Question for you, at the end of your school/clinical day, do you collect your things and go home like everybody else? Or do you request to revisit the simulation lab so that you can 'play around' with the IV pumps and other equipment that you KNOW you need to become more familiar with? There's ways to accomplish your goals and "crush it" (as you young folks say) in nursing school and as a nurse. You just require more effort than your classmates, and it could very well be that this is just not your time to become a nurse. Only you can address these issues and change your path, whether it's success of failure.

To answer your question, yes, I'm successful as a nurse (rich, heck no! But successful, yes). Do I hate nursing? No, but I have a very strong dislike for it...always have. But it is a path that was decided for me before I was aware that I could make my own decisions; and now, (for the past 34 years), it's all I know. If I wasn't such a creature of habit, I would have left the field a very long time ago. It just so happens, though, that this field allows me to eat and pay my bills regularly, and splurge on more than I should sometimes.

I hope this helps...

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Practice makes perfect. Nearly anyone can learn to do something if they put effective study time in and practice, practice, practice. Your confidence issues may be the biggest thing holding you back. 
 

make a list of skills you feel incompetent in schedule extra time to practice these things, watch videos, use a skills lab, whatever it takes. Knock the list out.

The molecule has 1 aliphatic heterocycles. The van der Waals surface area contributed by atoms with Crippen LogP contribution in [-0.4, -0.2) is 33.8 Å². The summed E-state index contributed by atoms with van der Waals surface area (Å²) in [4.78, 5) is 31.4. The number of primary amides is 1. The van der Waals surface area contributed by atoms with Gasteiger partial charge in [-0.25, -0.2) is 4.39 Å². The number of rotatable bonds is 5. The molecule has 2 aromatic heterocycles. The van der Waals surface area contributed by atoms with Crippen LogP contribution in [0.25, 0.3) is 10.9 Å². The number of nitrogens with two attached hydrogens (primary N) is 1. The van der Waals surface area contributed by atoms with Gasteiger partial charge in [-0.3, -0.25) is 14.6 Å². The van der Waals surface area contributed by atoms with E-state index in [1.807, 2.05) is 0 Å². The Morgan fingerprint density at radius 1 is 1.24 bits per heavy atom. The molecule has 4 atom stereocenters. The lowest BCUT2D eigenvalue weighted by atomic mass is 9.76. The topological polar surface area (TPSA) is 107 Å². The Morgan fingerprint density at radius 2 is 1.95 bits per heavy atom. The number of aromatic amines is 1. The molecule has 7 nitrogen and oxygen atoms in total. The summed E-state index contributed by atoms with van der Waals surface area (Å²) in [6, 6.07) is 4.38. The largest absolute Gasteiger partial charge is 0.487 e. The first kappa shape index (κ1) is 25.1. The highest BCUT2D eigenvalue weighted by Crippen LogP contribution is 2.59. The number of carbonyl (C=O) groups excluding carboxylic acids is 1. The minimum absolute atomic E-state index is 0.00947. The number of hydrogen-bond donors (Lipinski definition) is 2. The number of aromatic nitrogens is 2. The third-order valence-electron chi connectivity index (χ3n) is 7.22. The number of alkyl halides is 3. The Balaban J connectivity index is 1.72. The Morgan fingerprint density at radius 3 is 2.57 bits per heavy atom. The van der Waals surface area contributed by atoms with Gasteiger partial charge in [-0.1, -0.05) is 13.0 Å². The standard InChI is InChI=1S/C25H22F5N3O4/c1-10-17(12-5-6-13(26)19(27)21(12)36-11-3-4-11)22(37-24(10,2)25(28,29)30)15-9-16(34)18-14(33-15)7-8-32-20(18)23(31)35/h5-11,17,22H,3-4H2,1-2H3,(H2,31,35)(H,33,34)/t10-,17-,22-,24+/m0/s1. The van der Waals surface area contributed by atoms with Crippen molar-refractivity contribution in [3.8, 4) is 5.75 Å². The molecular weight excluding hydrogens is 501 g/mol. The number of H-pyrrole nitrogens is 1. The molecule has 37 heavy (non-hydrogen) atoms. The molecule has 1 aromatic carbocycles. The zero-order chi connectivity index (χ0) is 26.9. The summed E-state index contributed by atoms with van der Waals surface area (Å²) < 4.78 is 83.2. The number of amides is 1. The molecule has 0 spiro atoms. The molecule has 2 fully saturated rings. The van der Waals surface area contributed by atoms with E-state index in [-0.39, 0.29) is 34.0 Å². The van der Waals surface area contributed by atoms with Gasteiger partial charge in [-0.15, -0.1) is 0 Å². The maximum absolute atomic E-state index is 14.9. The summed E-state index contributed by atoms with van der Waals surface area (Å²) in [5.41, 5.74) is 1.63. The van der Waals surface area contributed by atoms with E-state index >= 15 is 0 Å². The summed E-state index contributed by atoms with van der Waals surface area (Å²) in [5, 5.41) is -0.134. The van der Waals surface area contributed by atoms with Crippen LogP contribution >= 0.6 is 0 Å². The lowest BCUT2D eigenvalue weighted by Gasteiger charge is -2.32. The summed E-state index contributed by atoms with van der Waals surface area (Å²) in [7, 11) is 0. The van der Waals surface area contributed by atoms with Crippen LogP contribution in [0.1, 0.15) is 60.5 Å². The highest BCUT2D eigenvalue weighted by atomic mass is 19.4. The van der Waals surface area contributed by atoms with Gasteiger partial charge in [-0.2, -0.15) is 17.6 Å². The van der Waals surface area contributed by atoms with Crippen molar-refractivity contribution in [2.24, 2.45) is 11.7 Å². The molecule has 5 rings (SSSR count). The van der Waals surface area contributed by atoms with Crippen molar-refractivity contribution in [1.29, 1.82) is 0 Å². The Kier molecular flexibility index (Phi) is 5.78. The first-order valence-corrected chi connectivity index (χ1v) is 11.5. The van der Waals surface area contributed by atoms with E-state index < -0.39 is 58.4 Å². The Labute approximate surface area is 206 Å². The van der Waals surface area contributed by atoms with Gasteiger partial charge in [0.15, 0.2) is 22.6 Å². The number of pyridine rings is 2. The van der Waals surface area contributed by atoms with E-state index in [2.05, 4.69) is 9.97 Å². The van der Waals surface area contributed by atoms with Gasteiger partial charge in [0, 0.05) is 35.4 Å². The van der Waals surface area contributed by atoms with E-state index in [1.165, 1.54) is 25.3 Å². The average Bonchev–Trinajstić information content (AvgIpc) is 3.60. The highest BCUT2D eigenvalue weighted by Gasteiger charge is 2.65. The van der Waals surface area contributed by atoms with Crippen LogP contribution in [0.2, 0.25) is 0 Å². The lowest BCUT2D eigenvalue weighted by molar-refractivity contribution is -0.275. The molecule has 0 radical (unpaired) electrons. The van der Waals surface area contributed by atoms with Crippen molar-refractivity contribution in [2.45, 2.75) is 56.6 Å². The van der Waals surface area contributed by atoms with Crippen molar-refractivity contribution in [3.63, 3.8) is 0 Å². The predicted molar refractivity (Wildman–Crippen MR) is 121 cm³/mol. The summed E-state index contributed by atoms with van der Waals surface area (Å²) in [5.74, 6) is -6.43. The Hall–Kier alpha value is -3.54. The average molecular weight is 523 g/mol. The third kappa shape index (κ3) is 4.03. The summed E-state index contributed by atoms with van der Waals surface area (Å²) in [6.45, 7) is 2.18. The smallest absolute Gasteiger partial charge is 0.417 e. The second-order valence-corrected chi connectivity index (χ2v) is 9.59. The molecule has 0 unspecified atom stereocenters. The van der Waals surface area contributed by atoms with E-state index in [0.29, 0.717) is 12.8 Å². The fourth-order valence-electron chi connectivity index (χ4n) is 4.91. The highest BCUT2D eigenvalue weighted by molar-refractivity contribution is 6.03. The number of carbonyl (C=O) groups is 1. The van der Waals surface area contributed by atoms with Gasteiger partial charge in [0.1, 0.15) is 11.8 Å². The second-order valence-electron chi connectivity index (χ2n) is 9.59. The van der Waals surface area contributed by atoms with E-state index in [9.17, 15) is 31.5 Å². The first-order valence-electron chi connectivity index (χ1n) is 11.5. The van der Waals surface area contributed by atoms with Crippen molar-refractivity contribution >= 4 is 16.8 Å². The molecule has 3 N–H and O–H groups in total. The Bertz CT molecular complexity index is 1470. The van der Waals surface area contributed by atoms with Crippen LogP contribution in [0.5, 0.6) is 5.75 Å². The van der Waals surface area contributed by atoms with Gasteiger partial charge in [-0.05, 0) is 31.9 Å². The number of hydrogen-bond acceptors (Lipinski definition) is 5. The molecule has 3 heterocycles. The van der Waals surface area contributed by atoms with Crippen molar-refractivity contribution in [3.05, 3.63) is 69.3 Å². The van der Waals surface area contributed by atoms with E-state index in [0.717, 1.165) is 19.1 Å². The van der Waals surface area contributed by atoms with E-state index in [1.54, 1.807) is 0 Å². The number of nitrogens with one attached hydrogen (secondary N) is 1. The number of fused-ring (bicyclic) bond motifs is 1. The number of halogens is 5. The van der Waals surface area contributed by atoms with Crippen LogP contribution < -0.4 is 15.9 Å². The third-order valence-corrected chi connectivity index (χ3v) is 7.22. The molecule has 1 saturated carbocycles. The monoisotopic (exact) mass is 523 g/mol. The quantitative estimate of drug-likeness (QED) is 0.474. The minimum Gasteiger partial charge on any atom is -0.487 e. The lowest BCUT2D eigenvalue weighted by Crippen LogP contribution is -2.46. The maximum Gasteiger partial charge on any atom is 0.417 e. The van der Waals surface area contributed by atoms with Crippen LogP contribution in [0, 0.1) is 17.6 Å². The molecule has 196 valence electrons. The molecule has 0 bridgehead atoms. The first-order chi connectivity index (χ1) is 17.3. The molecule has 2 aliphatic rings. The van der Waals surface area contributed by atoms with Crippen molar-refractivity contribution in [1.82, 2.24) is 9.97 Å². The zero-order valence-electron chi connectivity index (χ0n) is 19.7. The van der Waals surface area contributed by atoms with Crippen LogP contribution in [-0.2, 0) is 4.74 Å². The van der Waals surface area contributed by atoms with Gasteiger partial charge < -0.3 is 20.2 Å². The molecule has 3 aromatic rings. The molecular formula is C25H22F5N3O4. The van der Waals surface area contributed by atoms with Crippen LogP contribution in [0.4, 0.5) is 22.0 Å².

make a list of topics you feel incompetent in. Start watching Youtube videos about them, etc. whatever resource. Write down any words you don’t understand. Make flash cards for those words.

 

eventually, your cumulative knowledge and determination will have you outperforming the people you thought were smarter.

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blueskiesandsunshine.prn specializes in BSN student.

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13 hours ago, Nursing_1011 said:

I also don’t like how faculty may potentially only judge you based on how you’re doing IN nursing school......honestly, things like Med surg don’t even interest me in the slightest bit.

Unfortunately, your performance is all they have to judge you on. This is like saying how high schools shouldn't judge students based on how they're doing in high school...nursing school is a series of benchmarks. It is there to teach you how to critically think. I am going through nursing school at well ATM, and I know it isn't easy. Though being caring and empathetic are qualities of a great nurse--those don't exclusively prepare you for the actual profession nor are they even 10% of what the nurse's role is.

I know you say Med-Surg doesn't interest you, but I hate to tell you that few new grads go into aesthetics or women's health right off the bat. For that, go to beauty school or become a doula. 

Plus, Med-Surg and Fundamentals form most of the comprehensive knowledge base you will need to possess to be a nurse and pass the NCLEX (according to my professors).